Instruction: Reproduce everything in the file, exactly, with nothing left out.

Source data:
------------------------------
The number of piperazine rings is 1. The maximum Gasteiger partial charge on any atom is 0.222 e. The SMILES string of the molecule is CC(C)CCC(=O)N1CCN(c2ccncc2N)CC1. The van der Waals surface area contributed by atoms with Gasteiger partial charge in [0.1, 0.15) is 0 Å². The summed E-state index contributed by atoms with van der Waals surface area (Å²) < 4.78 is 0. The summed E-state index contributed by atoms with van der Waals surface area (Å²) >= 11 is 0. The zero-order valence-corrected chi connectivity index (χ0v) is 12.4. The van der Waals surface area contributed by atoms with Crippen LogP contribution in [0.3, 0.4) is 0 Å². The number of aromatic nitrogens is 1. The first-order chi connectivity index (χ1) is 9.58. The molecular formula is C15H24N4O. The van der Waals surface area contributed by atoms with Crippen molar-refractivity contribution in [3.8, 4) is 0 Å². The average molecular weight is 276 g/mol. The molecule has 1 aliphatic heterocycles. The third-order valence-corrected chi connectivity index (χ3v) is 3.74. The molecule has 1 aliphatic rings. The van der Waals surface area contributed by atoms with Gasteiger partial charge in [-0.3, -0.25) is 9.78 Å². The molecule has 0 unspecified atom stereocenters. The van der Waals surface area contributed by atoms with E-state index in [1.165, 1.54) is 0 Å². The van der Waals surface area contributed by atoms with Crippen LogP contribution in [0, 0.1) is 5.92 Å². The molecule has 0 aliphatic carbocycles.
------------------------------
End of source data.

The number of piperazine rings is 1. The maximum Gasteiger partial charge on any atom is 0.222 e. The SMILES string of the molecule is CC(C)CCC(=O)N1CCN(c2ccncc2N)CC1. The van der Waals surface area contributed by atoms with Gasteiger partial charge in [0.1, 0.15) is 0 Å². The summed E-state index contributed by atoms with van der Waals surface area (Å²) < 4.78 is 0. The summed E-state index contributed by atoms with van der Waals surface area (Å²) >= 11 is 0. The zero-order valence-corrected chi connectivity index (χ0v) is 12.4. The van der Waals surface area contributed by atoms with Crippen LogP contribution in [0.3, 0.4) is 0 Å². The number of aromatic nitrogens is 1. The first-order chi connectivity index (χ1) is 9.58. The molecular formula is C15H24N4O. The van der Waals surface area contributed by atoms with Crippen molar-refractivity contribution in [3.8, 4) is 0 Å². The average molecular weight is 276 g/mol. The molecule has 1 aliphatic heterocycles. The third-order valence-corrected chi connectivity index (χ3v) is 3.74. The molecule has 1 aliphatic rings. The van der Waals surface area contributed by atoms with Gasteiger partial charge in [-0.3, -0.25) is 9.78 Å². The molecule has 0 unspecified atom stereocenters. The van der Waals surface area contributed by atoms with E-state index in [1.165, 1.54) is 0 Å². The van der Waals surface area contributed by atoms with Crippen LogP contribution in [0, 0.1) is 5.92 Å². The molecule has 0 aliphatic carbocycles.